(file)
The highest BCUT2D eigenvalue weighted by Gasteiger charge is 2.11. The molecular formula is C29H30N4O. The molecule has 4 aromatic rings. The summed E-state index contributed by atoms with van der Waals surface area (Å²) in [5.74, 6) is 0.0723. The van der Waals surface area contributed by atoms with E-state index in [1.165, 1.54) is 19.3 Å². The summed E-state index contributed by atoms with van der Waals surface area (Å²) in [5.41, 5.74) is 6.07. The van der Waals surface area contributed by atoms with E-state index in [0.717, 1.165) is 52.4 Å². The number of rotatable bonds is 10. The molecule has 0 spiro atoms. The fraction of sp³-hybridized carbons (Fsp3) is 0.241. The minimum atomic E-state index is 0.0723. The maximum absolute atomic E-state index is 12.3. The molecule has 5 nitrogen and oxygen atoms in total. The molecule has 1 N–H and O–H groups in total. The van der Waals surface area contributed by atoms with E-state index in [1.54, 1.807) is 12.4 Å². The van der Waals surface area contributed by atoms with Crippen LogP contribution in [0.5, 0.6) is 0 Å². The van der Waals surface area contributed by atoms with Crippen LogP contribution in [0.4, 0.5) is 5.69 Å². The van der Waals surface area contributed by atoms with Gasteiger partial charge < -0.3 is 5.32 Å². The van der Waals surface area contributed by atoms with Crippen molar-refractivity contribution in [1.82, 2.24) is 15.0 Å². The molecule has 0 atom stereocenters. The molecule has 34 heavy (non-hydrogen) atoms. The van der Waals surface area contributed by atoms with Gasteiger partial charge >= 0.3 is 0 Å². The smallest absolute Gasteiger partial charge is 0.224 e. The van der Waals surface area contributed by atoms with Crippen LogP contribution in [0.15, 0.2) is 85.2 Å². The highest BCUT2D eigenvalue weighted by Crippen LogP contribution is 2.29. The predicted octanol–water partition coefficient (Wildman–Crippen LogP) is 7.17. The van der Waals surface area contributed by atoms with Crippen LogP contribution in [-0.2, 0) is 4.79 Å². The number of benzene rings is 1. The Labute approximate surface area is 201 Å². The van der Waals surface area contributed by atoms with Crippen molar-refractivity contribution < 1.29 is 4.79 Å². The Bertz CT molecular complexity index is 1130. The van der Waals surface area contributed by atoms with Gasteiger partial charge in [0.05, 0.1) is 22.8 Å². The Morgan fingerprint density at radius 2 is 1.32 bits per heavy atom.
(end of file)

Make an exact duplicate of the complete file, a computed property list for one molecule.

The highest BCUT2D eigenvalue weighted by Gasteiger charge is 2.11. The molecular formula is C29H30N4O. The molecule has 4 aromatic rings. The summed E-state index contributed by atoms with van der Waals surface area (Å²) in [5.74, 6) is 0.0723. The van der Waals surface area contributed by atoms with E-state index in [1.165, 1.54) is 19.3 Å². The summed E-state index contributed by atoms with van der Waals surface area (Å²) in [5.41, 5.74) is 6.07. The van der Waals surface area contributed by atoms with E-state index in [0.717, 1.165) is 52.4 Å². The number of rotatable bonds is 10. The molecule has 0 spiro atoms. The fraction of sp³-hybridized carbons (Fsp3) is 0.241. The minimum atomic E-state index is 0.0723. The maximum absolute atomic E-state index is 12.3. The molecule has 5 nitrogen and oxygen atoms in total. The molecule has 1 N–H and O–H groups in total. The van der Waals surface area contributed by atoms with E-state index in [1.54, 1.807) is 12.4 Å². The van der Waals surface area contributed by atoms with Crippen LogP contribution in [0.5, 0.6) is 0 Å². The van der Waals surface area contributed by atoms with Crippen LogP contribution in [0.4, 0.5) is 5.69 Å². The van der Waals surface area contributed by atoms with Gasteiger partial charge < -0.3 is 5.32 Å². The van der Waals surface area contributed by atoms with Crippen molar-refractivity contribution in [1.82, 2.24) is 15.0 Å². The molecule has 0 atom stereocenters. The molecule has 34 heavy (non-hydrogen) atoms. The van der Waals surface area contributed by atoms with Gasteiger partial charge >= 0.3 is 0 Å². The smallest absolute Gasteiger partial charge is 0.224 e. The van der Waals surface area contributed by atoms with Crippen LogP contribution in [0.15, 0.2) is 85.2 Å². The highest BCUT2D eigenvalue weighted by Crippen LogP contribution is 2.29. The predicted octanol–water partition coefficient (Wildman–Crippen LogP) is 7.17. The van der Waals surface area contributed by atoms with Crippen LogP contribution in [-0.2, 0) is 4.79 Å². The number of benzene rings is 1. The Labute approximate surface area is 201 Å². The van der Waals surface area contributed by atoms with Crippen molar-refractivity contribution < 1.29 is 4.79 Å². The Bertz CT molecular complexity index is 1130. The van der Waals surface area contributed by atoms with Gasteiger partial charge in [0.05, 0.1) is 22.8 Å². The Morgan fingerprint density at radius 2 is 1.32 bits per heavy atom.